Data breach is an experience no business wants to go through — and yet, it happens to the best of them, both large and small. Mitigating the damage of a data breach is critical, especially when it comes to rebuilding trust among your customers. In fact, how you handle that challenge could determine whether or not you stay in business.
According to the recent Interactions study “Retail’s Reality: Shopping Behavior After Security Breaches”, 44 percent of shoppers surveyed said their personal information had been stolen as part of a security breach. Within that group, 85 percent had told others about their experience, 33.5 percent had used social media to complain about their experience and 20 percent had commented directly on the retailer’s website.
Additionally — and perhaps most worrisome for merchants — 45 percent of shoppers indicated that they do not trust retailers to keep their personal information safe. When shoppers knew that their retailer had experienced a security breach, 12 percent said they had stopped shopping at that retailer, and 36 percent said they would shop there less frequently.
“When shoppers’ information is exposed, not only does it damage the store brand reputation, but it also impacts profitability and productivity throughout the entire organization,” said Giovanni DeMeo, Vice President of Global Marketing and Analytics at Interactions, in a prepared statement. “Whether or not your store has been directly affected by a data disaster, shoppers now perceive retailers differently – and are changing their shopping behaviors because of it.”
The 2013 Cost of Data Breach Study: Global Analysis from the Ponemon Institute estimates that it costs U.S. businesses $188 per record lost in a data breach, and that’s before lost productivity and sales are factored into the mix. The importance of having a plan in place to deal with data breach and its fallout is clear.
As Will Pelgrin, president and CEO for the Center for Internet Security, told Business News Daily recently, part of that plan is knowing whom to call for help and being upfront with customers about what has happened. “I am a big believer in it’s not if bad things happen, but how you react when bad things happen,” he said. “That shows the quality of the company and that shows the quality of the individuals that work for that company.”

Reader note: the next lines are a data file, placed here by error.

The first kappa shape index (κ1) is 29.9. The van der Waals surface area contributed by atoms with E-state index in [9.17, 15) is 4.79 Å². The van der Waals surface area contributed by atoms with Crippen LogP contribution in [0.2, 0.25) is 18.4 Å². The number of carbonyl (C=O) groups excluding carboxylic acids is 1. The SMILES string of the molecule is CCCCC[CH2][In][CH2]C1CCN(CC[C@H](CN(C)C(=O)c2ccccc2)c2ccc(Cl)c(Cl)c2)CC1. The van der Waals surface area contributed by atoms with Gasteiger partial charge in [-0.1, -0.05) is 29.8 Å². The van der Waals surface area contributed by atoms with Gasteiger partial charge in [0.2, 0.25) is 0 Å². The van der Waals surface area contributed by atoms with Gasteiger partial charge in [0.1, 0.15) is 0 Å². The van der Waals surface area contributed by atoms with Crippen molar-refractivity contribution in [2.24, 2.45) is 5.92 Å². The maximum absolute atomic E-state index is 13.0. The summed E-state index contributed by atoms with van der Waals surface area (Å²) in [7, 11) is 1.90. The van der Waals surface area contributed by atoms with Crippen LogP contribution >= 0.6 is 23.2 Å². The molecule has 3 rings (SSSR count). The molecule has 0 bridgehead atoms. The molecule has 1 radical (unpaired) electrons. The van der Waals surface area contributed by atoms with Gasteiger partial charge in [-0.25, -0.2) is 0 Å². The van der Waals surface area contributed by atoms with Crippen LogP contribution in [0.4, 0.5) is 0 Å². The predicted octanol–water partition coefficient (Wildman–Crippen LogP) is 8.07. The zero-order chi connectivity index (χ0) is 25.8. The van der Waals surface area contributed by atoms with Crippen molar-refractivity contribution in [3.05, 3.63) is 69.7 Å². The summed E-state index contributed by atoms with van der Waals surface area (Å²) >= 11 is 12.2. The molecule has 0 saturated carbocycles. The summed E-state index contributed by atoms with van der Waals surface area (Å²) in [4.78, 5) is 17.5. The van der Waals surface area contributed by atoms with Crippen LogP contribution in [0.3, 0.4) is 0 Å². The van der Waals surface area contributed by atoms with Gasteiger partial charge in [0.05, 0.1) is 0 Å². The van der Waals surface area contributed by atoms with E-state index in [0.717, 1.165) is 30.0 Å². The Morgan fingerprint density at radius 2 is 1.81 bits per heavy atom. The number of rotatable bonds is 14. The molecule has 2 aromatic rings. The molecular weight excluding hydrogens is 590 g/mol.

As a reputable payment processor, TransFirst® should be part of your business’s data breach protection plan. We can help you achieve and maintain compliance with payment card industry regulations that lay out and govern specific security measures that must be followed by businesses that accept credit and debit cards. This is known as PCI compliance.
Then we take it a step further by offering a Data Breach Security Program that helps our merchants meet the expenses associated with a suspected or actual breach of payment card data, regardless of the member business’s PCI compliance status as long as the owner is not involved in the breach. The program covers a forensic audit, meets industry fines and assessments in the event of an unintended breach of confidential customer information, and issuer-related expenses that cover card replacements costs, credit monitoring and other expenses related to a breach.
The complete package — PCI compliance and a data breach security program — from TransFirst can help you anticipate and prepare for a potential data breach and manage the fallout should a breach occur, allowing you to concentrate on dealing with your customers and salvaging your professional reputation.